The Staffordshire  

Bull Terrier 



According to the old chronicles the Staffordshire Bull Terrier originates from the 17th century. People dicovered this breed in the year 1935 and became very popular in England.




The ancestors were the Bulldog and the old white English Terrier. A wish rised to breed a dog with a longer snout, strong jaws and especially more skills witch led to the breed of the Staffordshire. Even the first breed resulted in a thickheaded dog with little nobility but with unrivalled currage and determination, needed for the bloody fights with bulls, bears, etc.


Especially in headsize the breed differs a lot from it's ancestors the Bullterrier and as Jack Bernard says it in friendly words in "Dog World" a shape of a bullyhead is long and wigshaped with a somewhat Roman nose and standing ears in comparisson to the pear formed nose of a Staffordshire witch looks like an oldfashioned cole shovel, great muscular cheeks. But the ears may not hang down or stand up called tipear or a rosesear.


 Although the bloody dogfights were held in mining areas, this sport was also popular elsewhere. Londen was the centre when it came down to dogfights and lasted till worldwar one. The turningpoint of these fights was thanks to the cause of another game held with the Staffords for human pleassure and pastime. Staffords where used in an arena where rats were set free and it was up to the dog to kill as much rats in a short period of time. The dog who did that in the shortest amount of time was prenounced as the winner. Due to the reason of breeding, appearance and combativeness the Stafford made himself not popular in the minds of other people wich kept the dog in the hands of miners.


After 1935 the Staffordshire got it's fame and became registered by the Kennel Club. The reason for this late happening is due the fact that these dogs were kept not only for dogfights but also as familydogs with other purposes. The dogs were used for dogshows and gaurddogs around the house thanks to his loyalty and tranquil nature.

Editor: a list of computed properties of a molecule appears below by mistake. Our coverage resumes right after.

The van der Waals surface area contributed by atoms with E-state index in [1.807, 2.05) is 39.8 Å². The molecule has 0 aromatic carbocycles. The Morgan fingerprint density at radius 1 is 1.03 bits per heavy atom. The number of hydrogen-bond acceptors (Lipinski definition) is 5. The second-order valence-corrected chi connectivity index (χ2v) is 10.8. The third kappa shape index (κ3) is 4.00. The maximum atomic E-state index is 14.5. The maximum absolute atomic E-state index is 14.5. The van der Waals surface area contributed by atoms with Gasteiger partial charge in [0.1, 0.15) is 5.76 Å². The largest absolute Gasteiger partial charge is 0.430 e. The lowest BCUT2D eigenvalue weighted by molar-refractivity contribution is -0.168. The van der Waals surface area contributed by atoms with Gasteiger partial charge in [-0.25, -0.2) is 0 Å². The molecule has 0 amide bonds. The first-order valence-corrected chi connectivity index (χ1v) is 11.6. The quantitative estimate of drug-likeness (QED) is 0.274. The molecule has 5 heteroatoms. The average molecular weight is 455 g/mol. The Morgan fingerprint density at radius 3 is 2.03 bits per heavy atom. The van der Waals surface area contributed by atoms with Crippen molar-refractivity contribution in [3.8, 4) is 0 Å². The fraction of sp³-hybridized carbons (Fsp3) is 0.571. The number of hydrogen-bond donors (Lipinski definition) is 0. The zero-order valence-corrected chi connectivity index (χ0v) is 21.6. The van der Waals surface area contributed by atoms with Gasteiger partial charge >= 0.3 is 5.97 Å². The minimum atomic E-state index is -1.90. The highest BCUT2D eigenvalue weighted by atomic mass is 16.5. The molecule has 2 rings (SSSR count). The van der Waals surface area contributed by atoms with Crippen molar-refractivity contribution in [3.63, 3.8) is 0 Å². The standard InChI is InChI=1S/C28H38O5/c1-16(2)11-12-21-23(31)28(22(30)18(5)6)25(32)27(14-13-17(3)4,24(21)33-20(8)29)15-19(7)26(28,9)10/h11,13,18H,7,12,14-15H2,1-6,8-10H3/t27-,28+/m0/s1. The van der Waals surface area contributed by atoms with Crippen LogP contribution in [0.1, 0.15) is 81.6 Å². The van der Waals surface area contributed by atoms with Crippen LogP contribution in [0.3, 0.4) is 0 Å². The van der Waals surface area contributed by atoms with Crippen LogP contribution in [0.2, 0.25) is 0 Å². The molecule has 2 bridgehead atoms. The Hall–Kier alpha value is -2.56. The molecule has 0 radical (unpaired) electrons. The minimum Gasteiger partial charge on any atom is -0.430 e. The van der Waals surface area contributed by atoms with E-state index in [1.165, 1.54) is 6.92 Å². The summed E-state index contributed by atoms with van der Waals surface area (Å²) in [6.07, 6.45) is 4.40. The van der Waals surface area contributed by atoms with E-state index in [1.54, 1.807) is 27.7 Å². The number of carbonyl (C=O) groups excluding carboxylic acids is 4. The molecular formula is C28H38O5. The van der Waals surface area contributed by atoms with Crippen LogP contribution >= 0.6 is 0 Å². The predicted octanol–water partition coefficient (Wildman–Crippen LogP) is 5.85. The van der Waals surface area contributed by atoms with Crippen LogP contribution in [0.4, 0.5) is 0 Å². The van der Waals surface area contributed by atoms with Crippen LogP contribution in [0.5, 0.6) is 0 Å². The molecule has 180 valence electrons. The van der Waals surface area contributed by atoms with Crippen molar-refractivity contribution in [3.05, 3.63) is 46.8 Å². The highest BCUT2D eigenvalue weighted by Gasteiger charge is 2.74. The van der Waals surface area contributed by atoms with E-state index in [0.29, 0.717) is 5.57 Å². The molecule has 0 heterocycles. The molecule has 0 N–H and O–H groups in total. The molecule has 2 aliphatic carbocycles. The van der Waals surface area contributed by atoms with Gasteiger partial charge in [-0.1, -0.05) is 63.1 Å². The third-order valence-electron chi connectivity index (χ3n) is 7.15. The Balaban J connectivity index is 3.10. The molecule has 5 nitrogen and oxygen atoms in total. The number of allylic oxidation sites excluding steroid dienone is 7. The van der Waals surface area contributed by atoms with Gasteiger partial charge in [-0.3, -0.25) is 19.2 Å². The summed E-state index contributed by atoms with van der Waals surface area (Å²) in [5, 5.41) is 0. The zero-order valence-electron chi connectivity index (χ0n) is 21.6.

In America the breed is known as the Staffordshire Terrier, also called the American Bullterrier, Yankee terrier or Pit Bullterrier. The American breed differs from his English counterpart in weight and colour. He is heavier and differs in colour but black-and-tan and liver-colour is not preferred. 


Distinguishing marks

The Modern Staffordshire Bullterrier inherited it's nature from the past.
His matchless courrage, enormous intelligence and determination.
All this power is in harmony with the liability for his friends and especialy children,
his tranquil kind when he's not in action and his reliable stand, make him a dog apropriate for every target in mind.



General apperance

The Staffordshire Bullterrier is smooth-haired. For his size he needs to posses much strength although mussled be lively and dextrous.

Head and skull

Short, in general deep, broad skull, enormous developed cheekmussles,short and black snout.


Preferred dark but may coulour with the dogs pelt. 

Round, middle sized and placed in such a way that they look forward.


Rozenear or half standing and not too big. 

Hanging or standing ears are objectionable.


Seen from the backside the rear legs must be parallel to each other. 

The thies must be mussledand the lower legs must be developed.

A bent knie is preferred end the hiel must be low angled. 

The metatarsal shot and knockled.


The feet must be round and closed with tight bend toes.


Short tail worn horizontal. 

Thick at the base and slim tipped at the end.


For the white variant: pure white and spots on top of the head is prohibited.

For the brindled variant: brindle must be the primary colour.

Size and weight

There is no maximum size or weight given. 

The dog must be in ballance according to body weight and size.

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